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The Family Dinner: Nutrition and Nurturing

Why it's so important to eat together -- and how to find the time

Be a Role Model

Parents play a big role in shaping children's eating habits. When parents eat a variety of foods that are low in fat and sugar and high in fiber, children learn to like these foods as well.

Your commitment to a healthy diet will encourage your children to recognize the importance of good nutrition. This can carry over into settings where kids make their own choices. If your child eats lunch at school, review the weekly lunch menu with your child and make suggestions for healthier options.

I am proud to say that the children of this dietitian have gotten the message and for the most part prefer healthful food. When my son was in college he  negotiated an increase in his food allowance to help pay for the added costs of more nutritious fare at fast-food and neighborhood restaurants.

Remember that mealtime is an excellent time to teach your children proper behavior as well as good nutrition. Actions speak louder than words, so teach your children by showing instead of telling. Be a role model for good eating habits and good table manners.

Lifestyles of the Busy and Harried

Most families are coping with long workdays, after-school activities, and otherwise hectic lifestyles. Too often, family meals are the first thing to get squeezed out of the schedule.

Don't think that dining together has to be a throwback to days of June Cleaver. Family meals don't have to be fancy; they can be made up of easy dishes that you enjoy together a few times a week. Family meals are really about uninterrupted time together, when phones go unanswered, the television is turned off, and the conversation flows.

Here are some tips to help you turn the dream of relaxed family meals into a reality:

  • Establish a minimum number of family meals per week that suits your lifestyle. Start slowly, and build up to a number that works with everyone's schedule.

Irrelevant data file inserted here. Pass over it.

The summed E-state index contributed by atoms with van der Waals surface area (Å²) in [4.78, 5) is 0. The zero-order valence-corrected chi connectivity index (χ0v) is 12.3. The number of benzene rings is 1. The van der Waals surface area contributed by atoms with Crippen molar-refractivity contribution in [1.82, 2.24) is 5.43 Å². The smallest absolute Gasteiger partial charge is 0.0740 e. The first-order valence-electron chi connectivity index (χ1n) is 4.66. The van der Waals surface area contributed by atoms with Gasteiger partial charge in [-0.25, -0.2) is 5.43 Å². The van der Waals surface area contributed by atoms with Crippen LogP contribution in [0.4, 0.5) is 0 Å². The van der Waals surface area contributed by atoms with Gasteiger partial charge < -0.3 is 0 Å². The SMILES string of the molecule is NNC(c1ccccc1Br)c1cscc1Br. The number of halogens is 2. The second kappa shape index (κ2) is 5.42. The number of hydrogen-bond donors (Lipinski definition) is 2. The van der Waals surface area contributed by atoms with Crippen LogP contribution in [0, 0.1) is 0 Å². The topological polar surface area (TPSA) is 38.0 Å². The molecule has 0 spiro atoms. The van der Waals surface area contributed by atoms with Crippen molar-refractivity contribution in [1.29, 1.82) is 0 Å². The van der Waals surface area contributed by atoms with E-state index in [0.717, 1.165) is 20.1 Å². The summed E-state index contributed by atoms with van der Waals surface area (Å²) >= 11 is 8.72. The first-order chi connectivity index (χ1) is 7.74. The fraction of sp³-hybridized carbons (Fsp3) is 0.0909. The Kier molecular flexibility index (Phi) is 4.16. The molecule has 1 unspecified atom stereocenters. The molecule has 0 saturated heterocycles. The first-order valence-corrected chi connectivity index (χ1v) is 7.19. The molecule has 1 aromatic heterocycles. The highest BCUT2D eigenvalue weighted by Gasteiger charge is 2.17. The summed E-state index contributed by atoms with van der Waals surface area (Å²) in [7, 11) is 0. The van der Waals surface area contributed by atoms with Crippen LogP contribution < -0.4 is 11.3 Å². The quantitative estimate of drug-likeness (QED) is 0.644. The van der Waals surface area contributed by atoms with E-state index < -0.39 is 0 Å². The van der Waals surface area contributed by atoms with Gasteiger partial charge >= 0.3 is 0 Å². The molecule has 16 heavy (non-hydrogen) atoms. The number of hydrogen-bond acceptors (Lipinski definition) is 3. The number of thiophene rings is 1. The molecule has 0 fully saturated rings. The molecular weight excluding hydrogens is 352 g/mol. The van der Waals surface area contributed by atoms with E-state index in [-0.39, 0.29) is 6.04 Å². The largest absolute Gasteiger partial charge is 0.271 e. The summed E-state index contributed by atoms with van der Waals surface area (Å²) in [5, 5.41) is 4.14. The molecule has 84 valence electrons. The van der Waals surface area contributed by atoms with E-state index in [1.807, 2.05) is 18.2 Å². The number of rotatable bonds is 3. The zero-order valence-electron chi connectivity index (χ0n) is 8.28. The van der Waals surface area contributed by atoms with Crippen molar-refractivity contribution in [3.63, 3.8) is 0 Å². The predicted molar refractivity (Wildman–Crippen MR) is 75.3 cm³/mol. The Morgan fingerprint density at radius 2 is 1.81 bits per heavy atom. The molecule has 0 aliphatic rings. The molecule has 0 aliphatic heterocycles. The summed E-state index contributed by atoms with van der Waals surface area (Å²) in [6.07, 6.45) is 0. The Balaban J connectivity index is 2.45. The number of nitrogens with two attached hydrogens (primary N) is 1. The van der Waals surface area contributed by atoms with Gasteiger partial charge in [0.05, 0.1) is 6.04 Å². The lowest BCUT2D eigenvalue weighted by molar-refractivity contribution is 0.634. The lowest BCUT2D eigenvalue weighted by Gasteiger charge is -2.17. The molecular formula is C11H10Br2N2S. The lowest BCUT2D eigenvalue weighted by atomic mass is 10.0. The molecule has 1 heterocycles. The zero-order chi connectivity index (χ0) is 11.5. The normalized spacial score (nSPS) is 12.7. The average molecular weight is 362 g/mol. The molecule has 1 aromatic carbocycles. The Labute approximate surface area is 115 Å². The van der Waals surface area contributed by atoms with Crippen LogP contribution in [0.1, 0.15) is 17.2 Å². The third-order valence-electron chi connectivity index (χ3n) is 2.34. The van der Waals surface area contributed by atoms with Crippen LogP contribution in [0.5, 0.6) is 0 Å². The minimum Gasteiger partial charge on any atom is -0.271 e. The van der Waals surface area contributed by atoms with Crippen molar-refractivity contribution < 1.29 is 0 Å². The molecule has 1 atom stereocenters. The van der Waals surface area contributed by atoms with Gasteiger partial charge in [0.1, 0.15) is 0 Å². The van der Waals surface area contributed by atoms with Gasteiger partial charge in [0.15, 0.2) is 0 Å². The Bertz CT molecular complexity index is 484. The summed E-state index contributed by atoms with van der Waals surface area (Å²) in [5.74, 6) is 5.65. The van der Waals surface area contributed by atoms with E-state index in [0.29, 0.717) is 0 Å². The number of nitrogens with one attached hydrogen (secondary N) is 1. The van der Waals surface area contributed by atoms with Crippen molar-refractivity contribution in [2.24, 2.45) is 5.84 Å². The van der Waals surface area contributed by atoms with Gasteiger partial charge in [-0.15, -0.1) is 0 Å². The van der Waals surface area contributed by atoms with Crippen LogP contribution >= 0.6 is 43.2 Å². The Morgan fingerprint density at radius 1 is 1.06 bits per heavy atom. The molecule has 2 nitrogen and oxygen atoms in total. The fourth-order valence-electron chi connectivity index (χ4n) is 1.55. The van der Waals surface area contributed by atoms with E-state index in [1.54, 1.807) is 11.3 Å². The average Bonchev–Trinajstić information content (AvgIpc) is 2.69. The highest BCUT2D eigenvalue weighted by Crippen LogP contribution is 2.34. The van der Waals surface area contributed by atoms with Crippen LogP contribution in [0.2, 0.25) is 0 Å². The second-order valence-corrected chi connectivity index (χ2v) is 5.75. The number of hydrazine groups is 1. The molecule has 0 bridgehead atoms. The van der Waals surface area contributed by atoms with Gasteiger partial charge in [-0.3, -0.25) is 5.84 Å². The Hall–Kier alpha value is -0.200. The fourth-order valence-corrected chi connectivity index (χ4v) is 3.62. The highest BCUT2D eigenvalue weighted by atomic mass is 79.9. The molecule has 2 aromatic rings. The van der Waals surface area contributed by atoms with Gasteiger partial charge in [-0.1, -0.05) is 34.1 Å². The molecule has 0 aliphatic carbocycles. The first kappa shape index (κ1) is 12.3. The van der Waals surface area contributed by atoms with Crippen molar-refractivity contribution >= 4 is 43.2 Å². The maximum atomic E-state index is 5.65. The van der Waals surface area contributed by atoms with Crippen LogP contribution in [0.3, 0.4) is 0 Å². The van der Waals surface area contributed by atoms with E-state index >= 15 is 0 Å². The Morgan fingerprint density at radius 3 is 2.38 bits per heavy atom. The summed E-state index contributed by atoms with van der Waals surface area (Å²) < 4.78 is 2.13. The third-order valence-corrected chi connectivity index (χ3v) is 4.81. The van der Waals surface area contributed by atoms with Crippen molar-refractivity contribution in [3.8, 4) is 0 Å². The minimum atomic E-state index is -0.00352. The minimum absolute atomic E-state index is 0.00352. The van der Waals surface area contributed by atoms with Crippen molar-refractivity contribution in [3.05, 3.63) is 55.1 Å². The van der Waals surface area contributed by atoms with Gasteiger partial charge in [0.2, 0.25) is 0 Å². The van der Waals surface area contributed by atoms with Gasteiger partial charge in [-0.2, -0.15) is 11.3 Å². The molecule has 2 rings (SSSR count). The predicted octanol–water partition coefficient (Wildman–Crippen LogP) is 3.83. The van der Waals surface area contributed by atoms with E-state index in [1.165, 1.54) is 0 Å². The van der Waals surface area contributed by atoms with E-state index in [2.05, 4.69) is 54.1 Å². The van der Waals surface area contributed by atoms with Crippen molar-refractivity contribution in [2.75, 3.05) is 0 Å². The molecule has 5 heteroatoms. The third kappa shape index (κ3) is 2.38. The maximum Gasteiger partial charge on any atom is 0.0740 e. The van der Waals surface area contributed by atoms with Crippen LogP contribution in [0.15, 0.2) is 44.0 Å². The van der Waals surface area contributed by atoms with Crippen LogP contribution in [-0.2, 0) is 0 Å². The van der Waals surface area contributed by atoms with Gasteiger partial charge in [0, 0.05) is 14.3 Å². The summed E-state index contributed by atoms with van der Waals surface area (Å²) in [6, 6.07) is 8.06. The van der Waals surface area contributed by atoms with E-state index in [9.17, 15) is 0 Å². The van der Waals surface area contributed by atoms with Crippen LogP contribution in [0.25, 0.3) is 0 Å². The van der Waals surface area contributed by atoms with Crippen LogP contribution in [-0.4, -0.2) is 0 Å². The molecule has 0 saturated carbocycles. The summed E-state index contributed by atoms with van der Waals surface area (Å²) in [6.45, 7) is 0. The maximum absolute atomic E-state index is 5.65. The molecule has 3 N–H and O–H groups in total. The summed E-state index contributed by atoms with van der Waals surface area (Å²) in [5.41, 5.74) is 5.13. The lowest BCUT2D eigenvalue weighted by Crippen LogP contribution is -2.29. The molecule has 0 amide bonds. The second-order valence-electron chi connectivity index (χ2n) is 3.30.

• Be prepared. Keep ingredients for healthful meals on hand so that preparation is easy and less time-consuming. Be sure to include lots of fruits and vegetables.
  • Keep it simple. Family meals don't need to be elaborate, just balanced, with plenty of healthful ingredients. Make meals that appeal to everyone in the family.
  • Get the family involved in preparing meals and setting the table. If your children don't learn basic kitchen skills, they'll regret it by the time they're off to college.
  • Cook a big pot of something delicious during the weekend for easy meal prep on busy weekdays. Or try a crock-pot dish that you put together before leaving for work in the morning, and come home to the delicious smell of a cooked meal.
  • Picking up take-out, ordering pizza, or going out to eat still counts as a family meal. Even when you don't cook at home, take uninterrupted time to eat and enjoy one another's company.
  • Make mealtime enjoyable so children will treasure the ritual. Leave the serious discussions and disciplinary action for some other time. Family meals are for healthy nourishment, comfort, and support.
  • Share the family ritual with friends and extended family members. Kids love to eat dinner at their friend's homes, and often discover new foods that way.
  • Be flexible. Toddlers and young children have a tough time sitting still and will only last a short time at the family meal.
  • Play soothing music, put flowers on the table, or light a candle to create a relaxing environment.
Reviewed on June 04, 2008

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